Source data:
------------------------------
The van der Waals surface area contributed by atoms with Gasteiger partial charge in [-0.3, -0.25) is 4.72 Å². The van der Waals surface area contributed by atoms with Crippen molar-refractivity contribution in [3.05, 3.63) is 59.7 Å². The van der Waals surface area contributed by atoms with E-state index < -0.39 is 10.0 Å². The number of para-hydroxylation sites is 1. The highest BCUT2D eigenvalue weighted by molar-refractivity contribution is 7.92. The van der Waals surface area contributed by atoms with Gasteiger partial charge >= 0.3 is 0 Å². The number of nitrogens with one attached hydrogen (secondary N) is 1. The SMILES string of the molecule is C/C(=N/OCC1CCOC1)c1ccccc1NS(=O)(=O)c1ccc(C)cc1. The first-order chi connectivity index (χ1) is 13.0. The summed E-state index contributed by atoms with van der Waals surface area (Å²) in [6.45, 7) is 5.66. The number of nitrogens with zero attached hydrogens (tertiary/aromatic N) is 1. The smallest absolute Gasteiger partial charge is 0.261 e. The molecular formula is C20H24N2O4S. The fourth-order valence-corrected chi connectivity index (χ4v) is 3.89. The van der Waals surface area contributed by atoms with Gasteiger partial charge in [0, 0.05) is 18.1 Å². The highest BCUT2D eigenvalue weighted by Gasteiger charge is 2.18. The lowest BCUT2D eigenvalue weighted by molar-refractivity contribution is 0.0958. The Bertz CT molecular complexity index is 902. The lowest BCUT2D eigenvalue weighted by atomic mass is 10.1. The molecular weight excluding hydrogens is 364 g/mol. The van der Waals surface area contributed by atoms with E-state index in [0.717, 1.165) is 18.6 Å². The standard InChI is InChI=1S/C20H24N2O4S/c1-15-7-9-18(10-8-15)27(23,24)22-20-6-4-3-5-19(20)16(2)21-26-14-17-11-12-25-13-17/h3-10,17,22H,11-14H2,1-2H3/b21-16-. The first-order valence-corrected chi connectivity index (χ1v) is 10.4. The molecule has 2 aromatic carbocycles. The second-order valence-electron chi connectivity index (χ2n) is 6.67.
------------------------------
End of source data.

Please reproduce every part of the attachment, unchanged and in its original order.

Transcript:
The van der Waals surface area contributed by atoms with Gasteiger partial charge in [-0.3, -0.25) is 4.72 Å². The van der Waals surface area contributed by atoms with Crippen molar-refractivity contribution in [3.05, 3.63) is 59.7 Å². The van der Waals surface area contributed by atoms with E-state index < -0.39 is 10.0 Å². The number of para-hydroxylation sites is 1. The highest BCUT2D eigenvalue weighted by molar-refractivity contribution is 7.92. The van der Waals surface area contributed by atoms with Gasteiger partial charge >= 0.3 is 0 Å². The number of nitrogens with one attached hydrogen (secondary N) is 1. The SMILES string of the molecule is C/C(=N/OCC1CCOC1)c1ccccc1NS(=O)(=O)c1ccc(C)cc1. The first-order chi connectivity index (χ1) is 13.0. The summed E-state index contributed by atoms with van der Waals surface area (Å²) in [6.45, 7) is 5.66. The number of nitrogens with zero attached hydrogens (tertiary/aromatic N) is 1. The smallest absolute Gasteiger partial charge is 0.261 e. The molecular formula is C20H24N2O4S. The fourth-order valence-corrected chi connectivity index (χ4v) is 3.89. The van der Waals surface area contributed by atoms with Gasteiger partial charge in [0, 0.05) is 18.1 Å². The highest BCUT2D eigenvalue weighted by Gasteiger charge is 2.18. The lowest BCUT2D eigenvalue weighted by molar-refractivity contribution is 0.0958. The Bertz CT molecular complexity index is 902. The lowest BCUT2D eigenvalue weighted by atomic mass is 10.1. The molecular weight excluding hydrogens is 364 g/mol. The van der Waals surface area contributed by atoms with E-state index in [0.717, 1.165) is 18.6 Å². The standard InChI is InChI=1S/C20H24N2O4S/c1-15-7-9-18(10-8-15)27(23,24)22-20-6-4-3-5-19(20)16(2)21-26-14-17-11-12-25-13-17/h3-10,17,22H,11-14H2,1-2H3/b21-16-. The first-order valence-corrected chi connectivity index (χ1v) is 10.4. The molecule has 2 aromatic carbocycles. The second-order valence-electron chi connectivity index (χ2n) is 6.67.